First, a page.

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Two Cases Show When Reasonable Accommodations Are Needed

Two adults using sign language

HR professionals may find it confusing to determine when they have to consider various accommodations for an employee with a disability, especially if the employee is on leave. Two recent legal settlements shed some light on compliance for reasonable accommodations.

The Americans with Disabilities Act (ADA) requires employers to provide reasonable accommodations to job applicants and employees with disabilities, as long as the accommodation doesn’t impose an undue hardship on the business, meaning a significant cost or difficulty. Many states also have laws that require reasonable disability accommodations.

Citizens Bank Case

In November 2023, Citizens Bank agreed to pay $100,000 to a former employee of its Cranston, R.I., call center to resolve a disability discrimination lawsuit. Citizens Bank allegedly refused to accommodate the employee after he developed an anxiety disorder and went on medical leave. He requested to be reassigned to a position that did not require him to field calls from aggravated customers over the phone. The company refused to reassign the employee to a different job or discuss other possible accommodations until he returned to his job at the call center. Meanwhile, Citizens Bank had many open positions nearby, according to the U.S. Equal Employment Opportunity Commission (EEOC), which brought the lawsuit.

“While we strongly disagree with many of the factual and legal assertions contained in this case, we are pleased to have this matter settled amicably,” said Rory Sheehan, a spokesperson for Citizens Bank.

If an accommodation is not obvious, the ADA requires employers to participate in an interactive process in which they meet with the employee to discuss the employee’s needs and potential options for disability accommodations. If an employee requests an accommodation while they are out on leave, HR needs to decide whether to start the interactive process during the leave or after the employee returns to work.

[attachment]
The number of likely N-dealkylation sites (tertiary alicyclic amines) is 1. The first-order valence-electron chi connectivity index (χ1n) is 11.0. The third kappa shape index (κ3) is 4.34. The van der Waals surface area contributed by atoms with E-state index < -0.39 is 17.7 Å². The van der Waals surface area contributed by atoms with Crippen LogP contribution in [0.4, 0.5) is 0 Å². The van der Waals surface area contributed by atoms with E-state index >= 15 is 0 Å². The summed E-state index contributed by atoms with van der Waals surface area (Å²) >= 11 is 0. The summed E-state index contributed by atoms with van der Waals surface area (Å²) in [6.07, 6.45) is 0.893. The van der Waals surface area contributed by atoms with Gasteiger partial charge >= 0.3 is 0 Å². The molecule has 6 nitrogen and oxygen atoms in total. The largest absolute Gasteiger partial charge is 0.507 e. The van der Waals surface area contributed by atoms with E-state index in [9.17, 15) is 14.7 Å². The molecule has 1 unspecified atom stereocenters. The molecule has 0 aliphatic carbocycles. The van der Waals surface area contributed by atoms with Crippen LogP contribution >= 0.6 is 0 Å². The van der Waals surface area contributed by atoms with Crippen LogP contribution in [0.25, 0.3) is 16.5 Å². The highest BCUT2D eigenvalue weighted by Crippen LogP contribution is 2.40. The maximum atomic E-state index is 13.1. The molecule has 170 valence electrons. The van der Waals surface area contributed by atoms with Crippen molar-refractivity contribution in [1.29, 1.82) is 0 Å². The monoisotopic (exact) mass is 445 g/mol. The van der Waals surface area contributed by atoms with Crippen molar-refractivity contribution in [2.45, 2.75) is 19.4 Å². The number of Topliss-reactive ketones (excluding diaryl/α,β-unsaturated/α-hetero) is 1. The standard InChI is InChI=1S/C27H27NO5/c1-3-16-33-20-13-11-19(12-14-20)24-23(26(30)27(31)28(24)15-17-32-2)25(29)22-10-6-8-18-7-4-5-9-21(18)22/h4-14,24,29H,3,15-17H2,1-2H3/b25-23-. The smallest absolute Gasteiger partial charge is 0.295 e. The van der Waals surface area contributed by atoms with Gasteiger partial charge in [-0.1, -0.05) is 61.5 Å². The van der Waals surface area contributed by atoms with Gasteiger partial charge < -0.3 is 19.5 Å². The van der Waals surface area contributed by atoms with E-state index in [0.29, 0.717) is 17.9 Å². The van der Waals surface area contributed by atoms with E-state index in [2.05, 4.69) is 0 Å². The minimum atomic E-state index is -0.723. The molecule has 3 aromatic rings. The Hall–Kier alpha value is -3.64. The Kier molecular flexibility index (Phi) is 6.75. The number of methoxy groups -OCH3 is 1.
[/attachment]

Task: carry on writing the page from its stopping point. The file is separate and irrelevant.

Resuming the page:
“You don’t want to unreasonably delay their return to work, but you also don’t want to interfere with their leave,” said Anne Yuengert, an attorney with Bradley in Birmingham, Ala. “I like giving the employee the option of addressing it during the leave or waiting until they are released to return to work.”

However, “an employer cannot refuse to engage in the interactive process until an employee returns to the same job that the employee’s disability precludes him or her from performing,” EEOC New York District Office Regional Attorney Jeffrey Burstein said in a statement. “Transferring a qualified employee to a vacant position is a reasonable accommodation under the ADA.”

Cloudbeds Case

Also in November, Cloudbeds, a San Diego-based technology platform for hotels, agreed to pay $150,000 to settle a disability discrimination lawsuit. The company allegedly failed to provide an accommodation to a deaf applicant seeking a remote job in IT administration. Instead, it ended his candidacy on the basis that verbal communication and hearing were requirements for the job in a remote setting, the EEOC said.

This settlement “reminds employers of the importance of engaging in the interactive process with qualified individuals, who may provide insight into what reasonable accommodations they may need during the hiring process and may enable them to perform the essential functions of the positions to which they are applying,” Timothy Riera, former [CG2] acting director of the EEOC’s New York District Office, said in a statement.

As more companies rely on remote and hybrid work, “the protections of the ADA apply with equal force to in-person and remote workplaces and their hiring processes,” EEOC Regional Attorney Jeffrey Burstein said in a statement.

Cloudbeds did not respond to a request for comment.

To avoid discrimination lawsuits, employers should have HR review all accommodation requests and have a form employees can fill out, Yuengert said. “I like the employee to tell us what he or she wants to start the process. Having the employee write it down makes sure we are clear,” she said.


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